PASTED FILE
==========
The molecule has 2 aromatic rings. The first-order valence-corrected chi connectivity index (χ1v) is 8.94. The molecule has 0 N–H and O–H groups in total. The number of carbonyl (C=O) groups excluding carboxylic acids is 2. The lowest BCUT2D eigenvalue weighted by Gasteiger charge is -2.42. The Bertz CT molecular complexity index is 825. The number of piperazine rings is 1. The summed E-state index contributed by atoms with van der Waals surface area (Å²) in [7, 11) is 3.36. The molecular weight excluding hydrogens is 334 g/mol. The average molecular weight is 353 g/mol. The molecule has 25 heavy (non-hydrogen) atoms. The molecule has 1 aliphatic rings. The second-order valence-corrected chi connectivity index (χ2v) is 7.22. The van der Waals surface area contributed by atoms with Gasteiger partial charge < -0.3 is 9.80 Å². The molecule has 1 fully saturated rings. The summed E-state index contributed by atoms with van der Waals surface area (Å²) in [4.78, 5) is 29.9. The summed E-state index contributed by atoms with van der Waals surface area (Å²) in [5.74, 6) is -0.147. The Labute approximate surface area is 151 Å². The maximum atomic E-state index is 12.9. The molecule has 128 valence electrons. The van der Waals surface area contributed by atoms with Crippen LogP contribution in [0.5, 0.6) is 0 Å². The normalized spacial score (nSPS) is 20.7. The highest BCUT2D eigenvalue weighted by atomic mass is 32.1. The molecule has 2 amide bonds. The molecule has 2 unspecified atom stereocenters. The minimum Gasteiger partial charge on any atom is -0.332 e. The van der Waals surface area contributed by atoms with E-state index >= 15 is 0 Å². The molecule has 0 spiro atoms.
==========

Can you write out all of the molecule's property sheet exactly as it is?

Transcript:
The molecule has 2 aromatic rings. The first-order valence-corrected chi connectivity index (χ1v) is 8.94. The molecule has 0 N–H and O–H groups in total. The number of carbonyl (C=O) groups excluding carboxylic acids is 2. The lowest BCUT2D eigenvalue weighted by Gasteiger charge is -2.42. The Bertz CT molecular complexity index is 825. The number of piperazine rings is 1. The summed E-state index contributed by atoms with van der Waals surface area (Å²) in [7, 11) is 3.36. The molecular weight excluding hydrogens is 334 g/mol. The average molecular weight is 353 g/mol. The molecule has 25 heavy (non-hydrogen) atoms. The molecule has 1 aliphatic rings. The second-order valence-corrected chi connectivity index (χ2v) is 7.22. The van der Waals surface area contributed by atoms with Gasteiger partial charge < -0.3 is 9.80 Å². The molecule has 1 fully saturated rings. The summed E-state index contributed by atoms with van der Waals surface area (Å²) in [4.78, 5) is 29.9. The summed E-state index contributed by atoms with van der Waals surface area (Å²) in [5.74, 6) is -0.147. The Labute approximate surface area is 151 Å². The maximum atomic E-state index is 12.9. The molecule has 128 valence electrons. The van der Waals surface area contributed by atoms with Crippen LogP contribution in [0.5, 0.6) is 0 Å². The normalized spacial score (nSPS) is 20.7. The highest BCUT2D eigenvalue weighted by atomic mass is 32.1. The molecule has 2 amide bonds. The molecule has 2 unspecified atom stereocenters. The minimum Gasteiger partial charge on any atom is -0.332 e. The van der Waals surface area contributed by atoms with E-state index >= 15 is 0 Å². The molecule has 0 spiro atoms.